self-destructiveWe all know that addicts engage in self-destructive behavior—their addiction is the most obvious way they attempt to harm themselves. But less obvious behaviors are also self-destructive, and when addicts—especially those in recovery—begin to engage frequently in these behaviors, you can be sure they are headed toward relapse.

Self-destructive behavior is caused by guilt and shame. An addict feels guilt for hurting loved ones and shame because he believes that he is fundamentally wrong or bad. In an attempt to suppress or ignore this painful belief, the addict rejects part of the self as “unacceptable.” The behaviors he must then adopt to manage the split self are often self-destructive.

Residents at St. Joseph Institute are taught to identify and counter their own self-destructive behavior patterns. As family members and friends of addicts, you will be better able to support your loved one’s recovery if you can learn to identify self-destructive behavior and lovingly confront it.

The most common types of self-destructive behavior include:

  • Rejecting others to protect from being rejected
  • Becoming emotionally dependent on others, looking to them for a sense of worth or security
  • Sabotaging possibilities for success
  • Expressing self-hatred
  • Attempting to be invisible
  • Hiding addiction
  • Acting carelessly or recklessly, putting oneself in harm’s way

Unfortunately, it is very easy to mask some types of self-destructive behavior with seemingly valid excuses. For example, an addict might habitually break off relationships with friends or lovers. Are the breakups legitimate? Is the addict simply searching for stronger and better relationships? Or is she engaging in self-destructive behavior based on a fear of rejection? In cases such as these, we have to rely on our observation, discernment, and communication to detect the truth.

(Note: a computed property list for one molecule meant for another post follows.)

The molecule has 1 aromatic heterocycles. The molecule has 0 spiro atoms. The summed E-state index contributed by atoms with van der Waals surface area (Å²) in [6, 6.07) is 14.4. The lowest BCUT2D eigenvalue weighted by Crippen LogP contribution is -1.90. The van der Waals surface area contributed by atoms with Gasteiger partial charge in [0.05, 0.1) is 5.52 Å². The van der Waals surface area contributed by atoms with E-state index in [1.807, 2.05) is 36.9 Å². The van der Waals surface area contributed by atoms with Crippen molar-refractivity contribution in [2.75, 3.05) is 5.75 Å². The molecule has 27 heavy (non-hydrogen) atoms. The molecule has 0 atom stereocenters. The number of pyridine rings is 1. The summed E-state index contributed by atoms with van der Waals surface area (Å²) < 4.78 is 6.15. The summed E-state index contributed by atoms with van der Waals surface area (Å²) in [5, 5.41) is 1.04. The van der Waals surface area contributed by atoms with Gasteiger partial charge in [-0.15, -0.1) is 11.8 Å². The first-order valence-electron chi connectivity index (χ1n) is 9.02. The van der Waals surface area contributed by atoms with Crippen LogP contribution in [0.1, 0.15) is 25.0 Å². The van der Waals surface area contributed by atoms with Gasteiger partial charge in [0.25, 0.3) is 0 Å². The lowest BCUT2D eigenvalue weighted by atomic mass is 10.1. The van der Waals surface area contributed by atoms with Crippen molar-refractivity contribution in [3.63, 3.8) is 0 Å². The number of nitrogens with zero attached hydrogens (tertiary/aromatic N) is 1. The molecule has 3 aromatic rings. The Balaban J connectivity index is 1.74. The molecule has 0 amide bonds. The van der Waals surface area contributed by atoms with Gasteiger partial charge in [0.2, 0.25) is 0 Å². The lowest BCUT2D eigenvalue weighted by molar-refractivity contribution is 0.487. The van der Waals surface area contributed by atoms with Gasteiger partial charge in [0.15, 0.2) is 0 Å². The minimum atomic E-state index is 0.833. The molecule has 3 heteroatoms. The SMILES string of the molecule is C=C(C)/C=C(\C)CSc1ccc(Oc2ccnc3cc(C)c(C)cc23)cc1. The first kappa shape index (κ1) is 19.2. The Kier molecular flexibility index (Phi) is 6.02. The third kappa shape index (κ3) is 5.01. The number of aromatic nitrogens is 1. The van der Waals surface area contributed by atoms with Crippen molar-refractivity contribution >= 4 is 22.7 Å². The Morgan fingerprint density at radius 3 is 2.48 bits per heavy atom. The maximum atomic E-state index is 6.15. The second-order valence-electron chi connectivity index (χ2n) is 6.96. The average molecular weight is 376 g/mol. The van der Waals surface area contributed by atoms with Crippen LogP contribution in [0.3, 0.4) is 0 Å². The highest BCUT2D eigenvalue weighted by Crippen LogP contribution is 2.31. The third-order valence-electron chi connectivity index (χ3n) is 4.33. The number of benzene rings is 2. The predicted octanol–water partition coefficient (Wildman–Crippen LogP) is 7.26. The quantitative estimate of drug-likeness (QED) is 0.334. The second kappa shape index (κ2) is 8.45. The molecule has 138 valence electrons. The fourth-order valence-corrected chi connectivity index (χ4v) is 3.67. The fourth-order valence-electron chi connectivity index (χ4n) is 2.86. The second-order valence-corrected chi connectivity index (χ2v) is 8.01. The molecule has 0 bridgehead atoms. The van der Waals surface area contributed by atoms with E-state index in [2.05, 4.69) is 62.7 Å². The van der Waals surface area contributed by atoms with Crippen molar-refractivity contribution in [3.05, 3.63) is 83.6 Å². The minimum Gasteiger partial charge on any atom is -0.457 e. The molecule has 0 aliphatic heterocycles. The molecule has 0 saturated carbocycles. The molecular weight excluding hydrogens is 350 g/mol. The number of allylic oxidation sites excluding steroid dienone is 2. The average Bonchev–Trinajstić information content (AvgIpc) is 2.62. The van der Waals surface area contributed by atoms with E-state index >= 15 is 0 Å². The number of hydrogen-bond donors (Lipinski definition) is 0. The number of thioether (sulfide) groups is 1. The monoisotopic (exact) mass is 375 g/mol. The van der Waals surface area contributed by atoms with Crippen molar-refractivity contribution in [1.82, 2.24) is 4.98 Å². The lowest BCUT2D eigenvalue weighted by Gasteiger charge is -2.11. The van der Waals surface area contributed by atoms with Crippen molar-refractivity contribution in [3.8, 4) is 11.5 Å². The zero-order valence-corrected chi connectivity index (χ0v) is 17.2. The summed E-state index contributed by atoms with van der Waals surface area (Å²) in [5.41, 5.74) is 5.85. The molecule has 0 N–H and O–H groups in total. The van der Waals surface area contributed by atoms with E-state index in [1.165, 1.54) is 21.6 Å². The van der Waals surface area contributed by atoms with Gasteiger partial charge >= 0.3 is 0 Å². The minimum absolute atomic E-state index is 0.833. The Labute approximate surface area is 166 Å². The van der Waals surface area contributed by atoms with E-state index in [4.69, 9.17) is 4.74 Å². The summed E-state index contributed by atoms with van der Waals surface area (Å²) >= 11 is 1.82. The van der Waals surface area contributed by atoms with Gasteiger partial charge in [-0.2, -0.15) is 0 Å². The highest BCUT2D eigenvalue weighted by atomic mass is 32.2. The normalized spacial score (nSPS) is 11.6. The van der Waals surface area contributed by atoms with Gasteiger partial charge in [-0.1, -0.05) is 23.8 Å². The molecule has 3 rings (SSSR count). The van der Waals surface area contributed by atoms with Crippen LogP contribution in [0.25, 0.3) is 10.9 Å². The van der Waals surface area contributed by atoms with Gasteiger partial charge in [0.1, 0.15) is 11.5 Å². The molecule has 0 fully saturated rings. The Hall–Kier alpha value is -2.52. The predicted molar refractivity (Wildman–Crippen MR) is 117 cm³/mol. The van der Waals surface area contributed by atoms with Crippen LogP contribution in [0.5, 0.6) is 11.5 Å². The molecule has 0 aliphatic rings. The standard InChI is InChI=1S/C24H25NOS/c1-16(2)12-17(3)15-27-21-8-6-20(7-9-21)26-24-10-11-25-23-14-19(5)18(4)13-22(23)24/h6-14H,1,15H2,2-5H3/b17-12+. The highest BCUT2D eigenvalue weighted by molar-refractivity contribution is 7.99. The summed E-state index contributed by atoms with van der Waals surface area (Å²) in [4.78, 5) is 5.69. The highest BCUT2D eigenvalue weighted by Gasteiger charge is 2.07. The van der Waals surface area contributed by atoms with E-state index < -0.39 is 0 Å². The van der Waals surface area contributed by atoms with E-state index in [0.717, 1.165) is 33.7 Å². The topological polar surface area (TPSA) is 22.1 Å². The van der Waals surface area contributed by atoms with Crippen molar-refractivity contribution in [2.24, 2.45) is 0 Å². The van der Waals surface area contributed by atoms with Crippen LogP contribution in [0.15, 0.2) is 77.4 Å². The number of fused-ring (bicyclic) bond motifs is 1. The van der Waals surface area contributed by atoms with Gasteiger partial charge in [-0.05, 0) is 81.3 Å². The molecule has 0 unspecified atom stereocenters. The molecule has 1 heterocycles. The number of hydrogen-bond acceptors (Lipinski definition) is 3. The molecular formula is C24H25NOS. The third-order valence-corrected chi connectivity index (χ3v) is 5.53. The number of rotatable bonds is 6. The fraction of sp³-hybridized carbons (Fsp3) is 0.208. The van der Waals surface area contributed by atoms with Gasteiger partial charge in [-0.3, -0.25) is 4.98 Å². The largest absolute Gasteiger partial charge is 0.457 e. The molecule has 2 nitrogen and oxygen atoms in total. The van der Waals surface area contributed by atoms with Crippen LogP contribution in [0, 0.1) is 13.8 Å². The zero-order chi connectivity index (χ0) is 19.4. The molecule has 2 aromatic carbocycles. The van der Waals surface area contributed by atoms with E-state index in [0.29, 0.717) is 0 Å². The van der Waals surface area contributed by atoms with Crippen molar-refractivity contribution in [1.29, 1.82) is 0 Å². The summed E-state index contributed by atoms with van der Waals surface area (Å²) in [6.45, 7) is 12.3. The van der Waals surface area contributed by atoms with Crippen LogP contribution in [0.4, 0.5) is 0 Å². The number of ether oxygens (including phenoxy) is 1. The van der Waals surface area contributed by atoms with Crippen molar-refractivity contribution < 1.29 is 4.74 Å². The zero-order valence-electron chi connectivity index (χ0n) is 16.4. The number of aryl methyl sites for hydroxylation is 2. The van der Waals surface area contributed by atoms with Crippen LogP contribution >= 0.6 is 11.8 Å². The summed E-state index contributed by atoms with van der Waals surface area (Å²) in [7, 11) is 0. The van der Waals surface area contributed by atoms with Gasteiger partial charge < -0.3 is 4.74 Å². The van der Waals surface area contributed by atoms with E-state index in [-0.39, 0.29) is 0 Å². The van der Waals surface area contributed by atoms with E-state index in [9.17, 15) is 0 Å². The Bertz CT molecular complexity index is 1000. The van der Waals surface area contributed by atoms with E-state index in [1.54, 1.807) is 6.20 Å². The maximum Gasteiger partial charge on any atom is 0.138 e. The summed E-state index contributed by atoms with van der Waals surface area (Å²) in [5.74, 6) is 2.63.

If you witness what you think might be self-destructive behavior in your loved one, what should you do? Every situation and person is different, but here are a few guidelines to follow:

  1. Lovingly point out what you observe. Do not nag or criticize.
  2. Observe your loved one’s reaction to your words. Do not judge the reaction—just witness it. If the reaction is defensive, you have probably hit a tender spot.
  3. Do not get into an argument about who is right or wrong. Trust that your loved one has heard your input and will process it on his or her own time.
  4. If the self-destructive behavior you have observed is violating your boundaries, express your concern, set a ground rule, and stick to it. See our posts on enabling and boundaries for further guidance.

Remember that, ultimately, your addicted loved one’s self-destructive behavior is his or her own responsibility. You can observe, love, and offer input—but when a person chooses to continue on the self-destructive path, the best you can do is to practice healthy detachment, protect yourself, and allow the person to learn from his or her mistakes.


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